This article explores the latest trend in cloud computing: serverless.
The name itself is a bit of a misnomer, as servers are a critical component of any cloud application and aren’t going away anytime soon.
However, the ways a server is deployed can vary and along with those variations come a wide range of costs.
Serverless computing aims to tackle two primary issues with cloud computing: streamlining the tasks associated with deploying a server and reducing the costs associated with running a server.
Cloud Computing: Before
Before diving into the deep end on serverless, it’s worth exploring how we got here. The first computer was connected to a network back in the 1960s. Soon thereafter, IBM introduced the client-server age by offering clients access to their OS/360 mainframe for a yearly service fee. Around the same time, computer scientists working under a U.S. Department of Defense grant began creating a network of computers called ARPANET or DARPANET, if you want to be extremely accurate. ARPANET gradually evolved into the network we all know and love today as the Internet.
Fast-forward to the late 1990s. By then most companies had deployed some form of client-server enterprise application. However, the costs of setting up, deploying, and maintaining those servers were expensive in terms of money and time. This typically involved a network administrator, a systems engineer, and a data center housing all the equipment.
A few companies realized that once the server was configured properly, deployment was relatively straightforward. Furthermore, it was possible to emulate a computer system in software, known as virtualization. So they devised a way to create a copy of a server so that it could be cloned repeatedly, following the same exact configuration steps. These copies (also known as virtual machines or VMs) could be created as needed, say for disaster recovery if a primary server failed. This allowed a server to be set up and deployed much faster and became standard practice for most corporate server deployments.
The costs came down too as the system components became commoditized and virtualization eliminated the need for specialized hardware. The task of setting up and deploying the server was still a very specific skill and required access to the data center where the server was kept.
Cloud Computing: And After
The next phase of cloud computing was characterized by a few key developments. Storage of data in the cloud became very inexpensive. Services like Dropbox, Google Drive, Apple iCloud were created and allowed users to store digital content such as music, pictures, documents, and spreadsheets up in the cloud and retrieve that content for little or no cost.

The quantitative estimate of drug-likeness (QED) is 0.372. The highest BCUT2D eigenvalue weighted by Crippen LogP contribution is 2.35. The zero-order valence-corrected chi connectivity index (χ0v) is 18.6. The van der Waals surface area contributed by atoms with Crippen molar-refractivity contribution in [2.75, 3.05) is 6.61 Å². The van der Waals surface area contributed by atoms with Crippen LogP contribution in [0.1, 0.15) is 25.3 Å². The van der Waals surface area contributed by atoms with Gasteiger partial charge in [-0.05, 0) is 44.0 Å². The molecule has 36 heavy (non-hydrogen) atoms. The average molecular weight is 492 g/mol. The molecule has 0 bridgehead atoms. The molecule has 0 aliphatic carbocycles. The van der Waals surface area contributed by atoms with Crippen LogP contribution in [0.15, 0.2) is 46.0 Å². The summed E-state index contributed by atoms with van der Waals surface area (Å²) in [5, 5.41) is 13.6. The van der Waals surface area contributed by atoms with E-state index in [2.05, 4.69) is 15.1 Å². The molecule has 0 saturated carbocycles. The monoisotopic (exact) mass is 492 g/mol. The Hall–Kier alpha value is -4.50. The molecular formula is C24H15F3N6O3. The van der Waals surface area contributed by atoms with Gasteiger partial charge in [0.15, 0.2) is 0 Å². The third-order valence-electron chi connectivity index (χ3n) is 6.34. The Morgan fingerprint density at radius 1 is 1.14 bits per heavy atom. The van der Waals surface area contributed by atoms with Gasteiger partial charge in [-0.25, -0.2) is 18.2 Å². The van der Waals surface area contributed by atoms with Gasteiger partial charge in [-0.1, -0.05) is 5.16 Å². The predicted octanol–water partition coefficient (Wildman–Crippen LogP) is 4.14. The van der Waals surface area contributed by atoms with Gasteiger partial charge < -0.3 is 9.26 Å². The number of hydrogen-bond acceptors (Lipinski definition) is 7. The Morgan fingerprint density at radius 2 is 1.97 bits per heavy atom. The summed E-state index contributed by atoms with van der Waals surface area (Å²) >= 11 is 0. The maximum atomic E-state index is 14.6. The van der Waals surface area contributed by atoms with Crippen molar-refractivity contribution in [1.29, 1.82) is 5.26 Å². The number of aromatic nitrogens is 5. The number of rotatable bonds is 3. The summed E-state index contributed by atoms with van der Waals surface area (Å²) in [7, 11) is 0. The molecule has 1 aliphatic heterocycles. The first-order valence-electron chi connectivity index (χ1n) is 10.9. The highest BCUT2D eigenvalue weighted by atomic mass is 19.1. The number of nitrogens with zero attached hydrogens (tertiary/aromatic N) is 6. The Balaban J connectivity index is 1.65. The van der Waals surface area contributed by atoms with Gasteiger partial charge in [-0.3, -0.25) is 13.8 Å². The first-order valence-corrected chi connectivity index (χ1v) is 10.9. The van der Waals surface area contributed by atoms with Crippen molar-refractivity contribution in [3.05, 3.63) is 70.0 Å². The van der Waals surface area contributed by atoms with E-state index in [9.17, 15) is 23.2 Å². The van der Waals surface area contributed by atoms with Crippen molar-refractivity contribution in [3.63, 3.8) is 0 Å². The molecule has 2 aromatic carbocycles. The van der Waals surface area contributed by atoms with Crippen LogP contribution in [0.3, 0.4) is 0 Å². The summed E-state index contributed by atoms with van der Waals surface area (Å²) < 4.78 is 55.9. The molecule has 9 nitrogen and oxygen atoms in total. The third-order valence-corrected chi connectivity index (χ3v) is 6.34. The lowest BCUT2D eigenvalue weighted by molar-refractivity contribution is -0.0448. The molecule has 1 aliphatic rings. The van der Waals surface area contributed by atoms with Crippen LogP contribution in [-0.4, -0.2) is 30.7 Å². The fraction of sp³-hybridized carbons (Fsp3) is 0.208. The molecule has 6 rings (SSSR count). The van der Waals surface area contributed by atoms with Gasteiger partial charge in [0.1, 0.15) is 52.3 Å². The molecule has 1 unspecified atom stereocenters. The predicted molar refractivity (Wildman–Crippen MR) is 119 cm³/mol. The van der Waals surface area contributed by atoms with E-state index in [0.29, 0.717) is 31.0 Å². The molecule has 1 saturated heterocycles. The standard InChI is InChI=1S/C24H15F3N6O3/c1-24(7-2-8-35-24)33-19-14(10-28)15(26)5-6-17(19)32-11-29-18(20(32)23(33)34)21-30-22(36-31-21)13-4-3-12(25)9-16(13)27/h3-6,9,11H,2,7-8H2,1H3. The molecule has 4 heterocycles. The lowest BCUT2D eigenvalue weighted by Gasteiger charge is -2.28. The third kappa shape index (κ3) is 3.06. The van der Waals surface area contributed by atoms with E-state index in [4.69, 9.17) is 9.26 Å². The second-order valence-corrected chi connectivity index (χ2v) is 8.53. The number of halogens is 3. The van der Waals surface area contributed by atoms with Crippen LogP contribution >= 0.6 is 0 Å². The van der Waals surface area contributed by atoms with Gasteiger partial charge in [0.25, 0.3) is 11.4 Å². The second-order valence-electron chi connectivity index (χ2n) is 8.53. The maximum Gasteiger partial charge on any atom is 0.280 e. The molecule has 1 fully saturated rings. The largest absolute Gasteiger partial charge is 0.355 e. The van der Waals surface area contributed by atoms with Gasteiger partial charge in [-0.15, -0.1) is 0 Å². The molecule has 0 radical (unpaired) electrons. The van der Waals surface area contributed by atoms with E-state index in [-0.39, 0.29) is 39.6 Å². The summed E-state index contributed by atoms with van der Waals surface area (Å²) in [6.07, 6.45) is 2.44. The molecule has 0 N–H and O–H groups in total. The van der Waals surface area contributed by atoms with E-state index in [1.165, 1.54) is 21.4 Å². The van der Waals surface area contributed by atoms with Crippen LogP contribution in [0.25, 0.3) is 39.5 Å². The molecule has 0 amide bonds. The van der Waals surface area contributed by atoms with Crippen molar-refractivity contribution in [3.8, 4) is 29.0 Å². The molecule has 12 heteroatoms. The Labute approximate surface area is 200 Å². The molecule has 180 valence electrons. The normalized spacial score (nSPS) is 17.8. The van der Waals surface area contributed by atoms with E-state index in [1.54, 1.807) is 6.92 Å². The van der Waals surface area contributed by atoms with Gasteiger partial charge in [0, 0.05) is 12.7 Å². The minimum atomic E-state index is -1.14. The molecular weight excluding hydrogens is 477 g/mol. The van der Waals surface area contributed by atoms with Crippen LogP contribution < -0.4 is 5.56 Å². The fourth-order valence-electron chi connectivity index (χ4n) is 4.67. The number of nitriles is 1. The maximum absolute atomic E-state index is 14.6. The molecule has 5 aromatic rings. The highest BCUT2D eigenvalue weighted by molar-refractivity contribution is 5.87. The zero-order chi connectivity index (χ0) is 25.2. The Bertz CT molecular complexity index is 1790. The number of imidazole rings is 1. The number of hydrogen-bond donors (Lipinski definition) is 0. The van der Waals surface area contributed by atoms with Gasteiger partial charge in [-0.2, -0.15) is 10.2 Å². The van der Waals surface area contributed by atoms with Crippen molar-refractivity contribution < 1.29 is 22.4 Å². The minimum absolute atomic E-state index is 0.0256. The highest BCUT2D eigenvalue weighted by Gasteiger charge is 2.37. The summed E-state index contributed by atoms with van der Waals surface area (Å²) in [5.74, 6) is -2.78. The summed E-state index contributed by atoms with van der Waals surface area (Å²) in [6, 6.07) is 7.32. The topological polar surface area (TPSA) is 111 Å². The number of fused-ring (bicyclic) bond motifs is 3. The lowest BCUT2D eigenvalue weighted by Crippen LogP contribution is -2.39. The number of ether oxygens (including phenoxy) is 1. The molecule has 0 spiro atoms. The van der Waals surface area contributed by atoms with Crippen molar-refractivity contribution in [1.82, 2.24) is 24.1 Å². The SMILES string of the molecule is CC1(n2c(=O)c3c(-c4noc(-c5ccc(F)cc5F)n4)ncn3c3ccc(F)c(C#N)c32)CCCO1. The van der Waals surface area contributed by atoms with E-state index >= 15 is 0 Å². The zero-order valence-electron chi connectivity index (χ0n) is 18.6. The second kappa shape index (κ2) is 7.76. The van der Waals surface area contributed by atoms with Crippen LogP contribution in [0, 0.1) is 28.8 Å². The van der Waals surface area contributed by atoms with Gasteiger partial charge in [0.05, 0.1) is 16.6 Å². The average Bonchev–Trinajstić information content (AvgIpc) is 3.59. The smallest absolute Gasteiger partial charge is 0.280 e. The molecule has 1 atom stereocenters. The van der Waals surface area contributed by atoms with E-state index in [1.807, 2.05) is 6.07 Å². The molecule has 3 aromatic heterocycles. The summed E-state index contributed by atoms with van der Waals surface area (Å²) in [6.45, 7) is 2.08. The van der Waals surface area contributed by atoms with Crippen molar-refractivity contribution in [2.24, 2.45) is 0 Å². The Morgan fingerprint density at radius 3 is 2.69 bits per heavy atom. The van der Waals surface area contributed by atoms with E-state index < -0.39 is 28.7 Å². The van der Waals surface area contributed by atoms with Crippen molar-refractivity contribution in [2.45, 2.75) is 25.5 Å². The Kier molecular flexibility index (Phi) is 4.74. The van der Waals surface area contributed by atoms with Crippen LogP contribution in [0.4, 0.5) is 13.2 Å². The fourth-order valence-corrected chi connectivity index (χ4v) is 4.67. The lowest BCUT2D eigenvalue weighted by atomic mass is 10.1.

Smartphones also appeared around this same time, allowing users to access the cloud from virtually anywhere, driving the need for even more access to cloud services. As apps like Facebook, Amazon, and Twitter drove more traffic to cloud servers, developers needed to quickly create servers to process all of the traffic.
However, once those servers were created, the utilization would vary wildly. A server handling Twitter traffic might be idle for most of the day; but if a major news story hit the wire, the server would quickly spike and possibly become overloaded.
If you provisioned a server based on the high water mark or past traffic, you would likely pay for too much utilization. If you provisioned for the average traffic, you might be swamped by an unexpected event.
And finally, several cloud providers appeared, such as Amazon Web Services (AWS), Microsoft Azure, and Google Cloud Services, to help make the process even simpler. All of this brings us to the doorstep of serverless computing.
What is Serverless Computing?
As is typical in technology, a crisp definition of a buzzword is often hard to come by. Serverless Computing is no different.
In fact, a lot of people drop the term “computing” from Serverless Computing and just call it Serverless, causing even more confusion. I have no doubt that my definition of serverless will be slightly different from yours.
Amazon’s Lambda service describes serverless in this way: “Run code without thinking about servers.”
All of the definitions have some of the following traits in common. Serverless is characterized by:
- Dynamically managed resources